Oh hey! My last Official Add of 2012 is my first-ever International Band! Anthonie Tonnon, of Tono and the Finance Company, is spectacular and fun and smart and funny and from New Zealand!
As many of you know, my love affair with New Zealand (and its evil stepsister Australia) goes back a long way, starting when I studied abroad in Melbourne in 2005 and took a trip to New Zealand’s North Island before heading home, running through last year when I put on my first ever Band Mom Presents show with a bunch of NZ friends, and now we’ve come to my first ever NZ Band Mom Band! I met Anthonie Tonnon (codename Tono) through Shenandoah Davis, and he came to the US for his first-ever North American tour very recently this fall (you just missed it! It was so nice having him & his gf Karlya around NYC!), but here’s hoping he comes back soon, because he is SO GOOD. Seriously so good. He’s got a real gift for fitting big thoughts into pop hooks and making you want to listen to them over and over. So START LISTENING NOW!!
TONO AND THE FINANCE COMPANY
UP HERE FOR DANCING
When Anthonie Tonnon finally brought his Tono and the Finance Company project to the United States in Autumn 2012, he wasn’t fronting the dramatic, Pulp-esque five-piece that toured with Beirut in his native New Zealand earlier in the year. It was in the humbler guise of an electric guitar wielding solo act, in much the style of his hero, Jonathan Richman. But that is not to understate what is a formidable achievement for a man making music as far away from home as one can get.
Tonnon grew up in Dunedin, a university city at the bottom of New Zealand’s colder, less populated South Island. He started Tono and the Finance Company a generation after the city’s explosion of alternative bands – like The Clean, The Bats and The Verlaines, and labels like Flying Nun and Xpressway, at a time when new bands there seemed destined to work in the shadow of the 80s and early 90s. But despite taking an influence from The Verlaines in particular, and their US contemporaries like Pavement, Tonnon’s songwriting quickly moved in a narrative, character-focused direction with more in common with North Island bands like The Muttonbirds and Lawrence Arabia, American cult acts like Jonathan Richman, The Magnetic Fields, or Randy Newman, and British alternative bands of the same period, particularly Pulp, Morrissey and Billy Bragg.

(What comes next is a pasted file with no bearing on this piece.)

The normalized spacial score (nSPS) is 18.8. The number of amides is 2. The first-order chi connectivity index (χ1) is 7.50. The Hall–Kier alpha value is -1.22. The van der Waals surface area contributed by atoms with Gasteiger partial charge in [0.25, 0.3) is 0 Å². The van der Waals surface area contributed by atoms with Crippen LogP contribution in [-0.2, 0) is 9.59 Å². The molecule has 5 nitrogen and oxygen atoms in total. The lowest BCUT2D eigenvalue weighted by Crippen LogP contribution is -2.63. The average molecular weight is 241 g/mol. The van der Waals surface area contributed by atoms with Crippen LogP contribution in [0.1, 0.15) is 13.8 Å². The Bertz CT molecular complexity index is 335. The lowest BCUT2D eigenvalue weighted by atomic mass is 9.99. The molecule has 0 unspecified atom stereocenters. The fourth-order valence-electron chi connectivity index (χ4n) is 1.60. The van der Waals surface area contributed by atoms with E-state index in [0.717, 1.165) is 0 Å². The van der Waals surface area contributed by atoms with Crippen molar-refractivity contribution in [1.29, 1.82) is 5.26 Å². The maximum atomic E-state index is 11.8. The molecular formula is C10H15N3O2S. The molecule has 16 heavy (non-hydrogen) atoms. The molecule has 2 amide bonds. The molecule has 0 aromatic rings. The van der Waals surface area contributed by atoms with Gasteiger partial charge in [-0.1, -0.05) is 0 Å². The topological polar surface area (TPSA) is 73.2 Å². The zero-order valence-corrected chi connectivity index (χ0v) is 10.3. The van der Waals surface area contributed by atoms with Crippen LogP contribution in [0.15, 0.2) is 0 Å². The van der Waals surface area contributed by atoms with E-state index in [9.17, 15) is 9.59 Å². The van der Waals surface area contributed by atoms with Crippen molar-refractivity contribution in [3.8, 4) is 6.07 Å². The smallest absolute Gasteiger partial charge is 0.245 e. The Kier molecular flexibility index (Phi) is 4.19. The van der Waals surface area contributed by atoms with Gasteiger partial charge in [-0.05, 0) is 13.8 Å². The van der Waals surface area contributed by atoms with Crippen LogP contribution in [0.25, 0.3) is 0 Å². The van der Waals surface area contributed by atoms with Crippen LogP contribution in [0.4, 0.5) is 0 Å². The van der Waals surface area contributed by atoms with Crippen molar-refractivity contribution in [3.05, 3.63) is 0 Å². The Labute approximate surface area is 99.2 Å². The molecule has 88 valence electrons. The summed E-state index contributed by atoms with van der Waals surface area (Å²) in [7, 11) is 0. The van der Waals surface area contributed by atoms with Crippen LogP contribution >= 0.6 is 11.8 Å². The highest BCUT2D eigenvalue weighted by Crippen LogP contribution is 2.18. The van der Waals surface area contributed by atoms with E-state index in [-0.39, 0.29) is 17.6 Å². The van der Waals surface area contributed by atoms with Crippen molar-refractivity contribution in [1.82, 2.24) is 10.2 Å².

What set Tonnon apart was his knack of finding something universal while drawing the detail of a specific place. Moving his band to New Zealand’s largest city, Auckland – a sprawling, subtropical city of 1.5 million, he had a hit with “Marion Bates Realty”, a song that captured the frustration of young students and creatives, driven from neighborhood to neighborhood away from high rents in the quickly gentrifying city (“the tide is rising on Grey Lynn, its coming from Herne Bay, they’re painting the houses whiter shades of white”). It was enough to land the growing ensemble the Beirut opening slot, and scrape the funds together to record with legendary Dunedin engineer Tex Houston (The Clean, The 3Ds).
Details change, but Tonnon’s neighborhood of Grey Lynn exists everywhere – it could be Silverlake or Williamsburg or any other place where characters like Tonnon are “gentrified out of my street.” On his first LP, Tonnon crafts the sound of urban life and its fraught decisions for young people, whether in ode to the purgatory of being in between the age of irresponsibility and respectability in “Twenty-three”, telling drunken tales of art gallery hopping blocked artists in “Tim”, or just the difficulty of removing clothing at pressing times in the slacker guitar anthem “Skinny Jeans”.
It’s that meeting of the universal, and the strange, antipodean specifics that makes Tonnon’s writing so engaging. But growing up in a place like New Zealand – a country with such a voracious cultural appetite, yet separated by so many miles of ocean from the cultural centers of the world, can cause a heavy case of island syndrome. In “Up Here For Thinking, Down There For Dancing”, one of the more unusual songs on the album, Tonnon taps into a very real part of the New Zealand psyche, one that looks desperately outward for affirmation, singing in the shoes of an elderly man who breaks into a never-ending chorus of “America, Merica, Merica,” after offering a young man somewhat conflicted money advice. Having calmed his own island syndrome with his first US tour, we can only hope Anthonie Tonnon will be back.
RIYL: Jens Lekman, The Brunettes, Pulp, Lawrence Arabia, Okkervil River
Start With: 2, 1, 6 FCC 9
Contact me for a download link if you’re a radio rep!